If you read “The secret about the 2012 elections in Ohio nobody wants to tell you about (but us)” on Tuesday and you took it to mean that we aren’t really at risk of losing Ohio for the President, and that we aren’t at risk of losing Senator Sherrod Brown’s Senate Seat and we can just relax this election year, I have some additional context to share with you.
In the article, Joseph wrote…
“It’s still 100 days out, and there is certainly a chance of some kind of unpredictable bombshell changing the landscape. In recent history, though, this just hasn’t happened.”
I wish that he had given context for the three predictable bombshells we are facing in this election. Those bombshells are apathy, suppression, and big money.
Perhaps the polls would capture and measure voter apathy. Perhaps they are only asking likely voters questions, so their results aren’t skewed by people thinking positive thoughts that won’t turn into votes. Perhaps they’re asking the questions in such a way where they can tell if people who prefer Obama and Brown prefer them strongly enough to make donations and volunteer and talk to friends and family. If people merely prefer Democratic candidates, but aren’t passionate enough to fully participate in the process of getting them elected, then the Republicans could tip enough voters their direction through being able to hire people to phone and canvas and persuade. Don’t forget they have the big secret corporate money to spend.
In his article, Joseph uses the past to predict the future. However there are certain things about this year that we have never experienced before. Those past events he’s using for context, did not include the challenges we face this time around.
One of those challenges is voter suppression. Yes, we’ve experienced voter suppression in recent history. However, this time around, there are indications that it could be more intense and have a surprisingly large impact.
Whether the suppression is deliberate or accidental, doesn’t matter. The outcome is the same. Please read the article “Will Ohio count your vote?” from Cincinnati.com to learn more about the issue. The more you know, the better we can respond to the challenges we’re facing…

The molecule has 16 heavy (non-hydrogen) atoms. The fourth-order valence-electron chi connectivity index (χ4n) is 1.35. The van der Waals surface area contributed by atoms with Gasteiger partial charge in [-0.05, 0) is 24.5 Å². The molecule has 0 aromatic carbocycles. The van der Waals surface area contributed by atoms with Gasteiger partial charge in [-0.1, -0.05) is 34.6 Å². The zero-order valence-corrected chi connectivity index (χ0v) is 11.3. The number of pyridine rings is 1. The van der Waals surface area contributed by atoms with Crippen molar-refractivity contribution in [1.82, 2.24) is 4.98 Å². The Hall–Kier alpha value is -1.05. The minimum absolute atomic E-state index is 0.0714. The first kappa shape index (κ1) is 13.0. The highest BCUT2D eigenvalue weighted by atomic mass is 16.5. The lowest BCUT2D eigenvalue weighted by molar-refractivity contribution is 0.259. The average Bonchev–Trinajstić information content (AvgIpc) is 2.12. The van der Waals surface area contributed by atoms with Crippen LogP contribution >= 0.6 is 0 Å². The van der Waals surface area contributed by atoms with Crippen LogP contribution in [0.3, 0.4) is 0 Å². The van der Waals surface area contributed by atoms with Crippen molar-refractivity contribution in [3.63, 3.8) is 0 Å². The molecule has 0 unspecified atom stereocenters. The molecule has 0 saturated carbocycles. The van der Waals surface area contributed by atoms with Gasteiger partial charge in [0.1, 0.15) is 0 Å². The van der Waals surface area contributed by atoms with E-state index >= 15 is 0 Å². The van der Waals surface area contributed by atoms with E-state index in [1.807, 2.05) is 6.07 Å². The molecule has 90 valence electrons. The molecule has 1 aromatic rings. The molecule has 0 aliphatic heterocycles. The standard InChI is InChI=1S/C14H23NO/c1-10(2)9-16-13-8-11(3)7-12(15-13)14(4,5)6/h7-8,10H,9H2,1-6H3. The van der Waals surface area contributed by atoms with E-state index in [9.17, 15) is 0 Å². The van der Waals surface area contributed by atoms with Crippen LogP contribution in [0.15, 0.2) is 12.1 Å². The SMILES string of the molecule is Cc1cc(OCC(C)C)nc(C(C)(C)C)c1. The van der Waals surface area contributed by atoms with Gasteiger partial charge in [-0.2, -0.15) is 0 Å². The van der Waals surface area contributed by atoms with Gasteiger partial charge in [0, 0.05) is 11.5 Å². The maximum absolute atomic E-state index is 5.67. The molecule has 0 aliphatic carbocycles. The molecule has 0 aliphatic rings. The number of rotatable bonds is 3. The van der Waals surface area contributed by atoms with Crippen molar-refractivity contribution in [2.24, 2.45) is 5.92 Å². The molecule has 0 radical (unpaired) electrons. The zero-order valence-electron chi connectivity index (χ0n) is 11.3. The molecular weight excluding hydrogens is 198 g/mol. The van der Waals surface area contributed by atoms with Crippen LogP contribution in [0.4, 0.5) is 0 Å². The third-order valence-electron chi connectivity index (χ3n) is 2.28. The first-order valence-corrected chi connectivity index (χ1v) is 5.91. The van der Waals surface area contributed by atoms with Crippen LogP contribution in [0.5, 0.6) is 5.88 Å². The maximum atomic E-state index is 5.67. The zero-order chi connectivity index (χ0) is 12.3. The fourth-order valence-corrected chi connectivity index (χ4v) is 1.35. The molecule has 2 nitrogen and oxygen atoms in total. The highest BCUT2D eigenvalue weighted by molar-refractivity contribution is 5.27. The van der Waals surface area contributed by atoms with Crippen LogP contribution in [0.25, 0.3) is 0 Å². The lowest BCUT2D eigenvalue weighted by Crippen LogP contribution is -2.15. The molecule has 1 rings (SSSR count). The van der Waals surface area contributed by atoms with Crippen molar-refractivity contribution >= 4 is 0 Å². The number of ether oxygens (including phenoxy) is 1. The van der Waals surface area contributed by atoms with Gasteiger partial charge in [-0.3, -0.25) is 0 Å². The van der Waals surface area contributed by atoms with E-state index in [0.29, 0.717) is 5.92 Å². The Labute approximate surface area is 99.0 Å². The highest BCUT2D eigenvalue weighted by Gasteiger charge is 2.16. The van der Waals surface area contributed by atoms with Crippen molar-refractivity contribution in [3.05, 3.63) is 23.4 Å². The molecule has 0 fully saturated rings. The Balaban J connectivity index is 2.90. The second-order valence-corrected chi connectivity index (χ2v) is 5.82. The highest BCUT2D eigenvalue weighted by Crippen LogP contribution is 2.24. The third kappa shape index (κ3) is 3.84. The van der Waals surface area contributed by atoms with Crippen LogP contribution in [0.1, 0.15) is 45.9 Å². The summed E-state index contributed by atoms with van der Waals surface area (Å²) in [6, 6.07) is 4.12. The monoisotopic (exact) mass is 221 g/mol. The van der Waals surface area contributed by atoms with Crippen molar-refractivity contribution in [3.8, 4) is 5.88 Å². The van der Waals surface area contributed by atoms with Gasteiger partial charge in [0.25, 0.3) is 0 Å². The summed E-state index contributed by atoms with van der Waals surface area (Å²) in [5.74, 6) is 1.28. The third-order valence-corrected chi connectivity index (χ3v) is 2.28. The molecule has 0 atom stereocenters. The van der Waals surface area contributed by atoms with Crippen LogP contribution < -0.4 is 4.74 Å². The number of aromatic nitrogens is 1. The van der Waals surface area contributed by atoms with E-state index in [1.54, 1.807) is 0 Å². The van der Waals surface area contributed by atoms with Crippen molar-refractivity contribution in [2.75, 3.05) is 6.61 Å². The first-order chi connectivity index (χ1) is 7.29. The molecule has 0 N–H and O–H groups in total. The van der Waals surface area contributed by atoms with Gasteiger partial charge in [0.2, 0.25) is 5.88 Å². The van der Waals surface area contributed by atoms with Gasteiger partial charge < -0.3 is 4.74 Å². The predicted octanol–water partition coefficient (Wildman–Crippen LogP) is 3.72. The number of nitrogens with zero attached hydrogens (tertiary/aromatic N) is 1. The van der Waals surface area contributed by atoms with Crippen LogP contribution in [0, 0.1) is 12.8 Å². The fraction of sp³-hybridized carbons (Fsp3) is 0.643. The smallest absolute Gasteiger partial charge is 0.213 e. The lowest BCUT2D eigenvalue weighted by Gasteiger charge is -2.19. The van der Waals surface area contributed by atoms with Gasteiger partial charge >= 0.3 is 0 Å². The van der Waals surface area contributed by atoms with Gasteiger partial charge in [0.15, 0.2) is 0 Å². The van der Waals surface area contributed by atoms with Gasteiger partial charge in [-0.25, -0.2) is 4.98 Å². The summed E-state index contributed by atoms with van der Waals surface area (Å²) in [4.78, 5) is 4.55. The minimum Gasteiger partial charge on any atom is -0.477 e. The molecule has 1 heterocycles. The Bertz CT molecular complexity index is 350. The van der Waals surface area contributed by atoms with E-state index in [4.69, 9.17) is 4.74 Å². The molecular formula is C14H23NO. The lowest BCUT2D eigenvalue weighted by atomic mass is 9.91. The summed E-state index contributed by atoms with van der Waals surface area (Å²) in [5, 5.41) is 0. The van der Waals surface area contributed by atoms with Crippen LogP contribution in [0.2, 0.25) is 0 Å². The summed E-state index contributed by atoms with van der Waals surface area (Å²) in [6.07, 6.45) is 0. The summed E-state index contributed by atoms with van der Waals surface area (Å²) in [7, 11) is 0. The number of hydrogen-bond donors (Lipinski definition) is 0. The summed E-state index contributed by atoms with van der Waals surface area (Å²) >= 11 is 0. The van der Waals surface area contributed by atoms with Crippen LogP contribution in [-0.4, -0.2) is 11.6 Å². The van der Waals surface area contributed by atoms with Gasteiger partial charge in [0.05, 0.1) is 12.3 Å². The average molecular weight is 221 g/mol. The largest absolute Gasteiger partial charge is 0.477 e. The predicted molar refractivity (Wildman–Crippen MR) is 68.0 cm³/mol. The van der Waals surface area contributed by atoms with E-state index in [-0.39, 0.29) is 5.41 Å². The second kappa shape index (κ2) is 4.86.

“The Enquirer, during a weeks-long examination of the state’s electoral procedures, found that voting – America’s most precious right and the foundation for all others – is a fragile civic exercise for many Ohioans.”
The main threats to votes being counted in Ohio are problems with provisional voting, and problems resulting from the Republicans removing the final three days of early voting. The Obama campaign is in the courts trying to restore early voting in Ohio, but we don’t know if they will succeed. We should assume they won’t and work harder to compensate for votes that might be lost. The polls do not reflect the voter suppression reality in Ohio.
The problem of Post-Citizens United Big Money is one we can’t predict the outcome of. Joseph makes a good point when he says, that if the money they’ve been throwing into the election hasn’t put them ahead at this point, perhaps it won’t in the home stretch. However, the home stretch is when most people start paying attention, and many don’t make up their minds about voting or not voting and who they will vote for until the final days. How the money is spent in the final stretch is what we can’t predict. We should assume it will be horrible. We should basically ignore the polls and work as hard as we can, do as much as we can, to help our candidates succeed.
The Reverend Dr. Otis Moss, Jr. talked about voter suppression and voter apathy at last weekend’s Ohio Democratic Party State Convention. His talk was so amazing that afterward, multiple people came up to the press riser to ask if they could get video copies to share.
- Ken Blackwell defends voter suppression in Florida
- True the Vote’s voter suppression summit: one more reason we need Voters First
- SOS Husted hires outside lawyer with history of black voter suppression
- Ohio Attorney General Defends Voter Suppression Law With Tone-Deaf Reference to Civil War
- United States an example of troubled democracy in a new report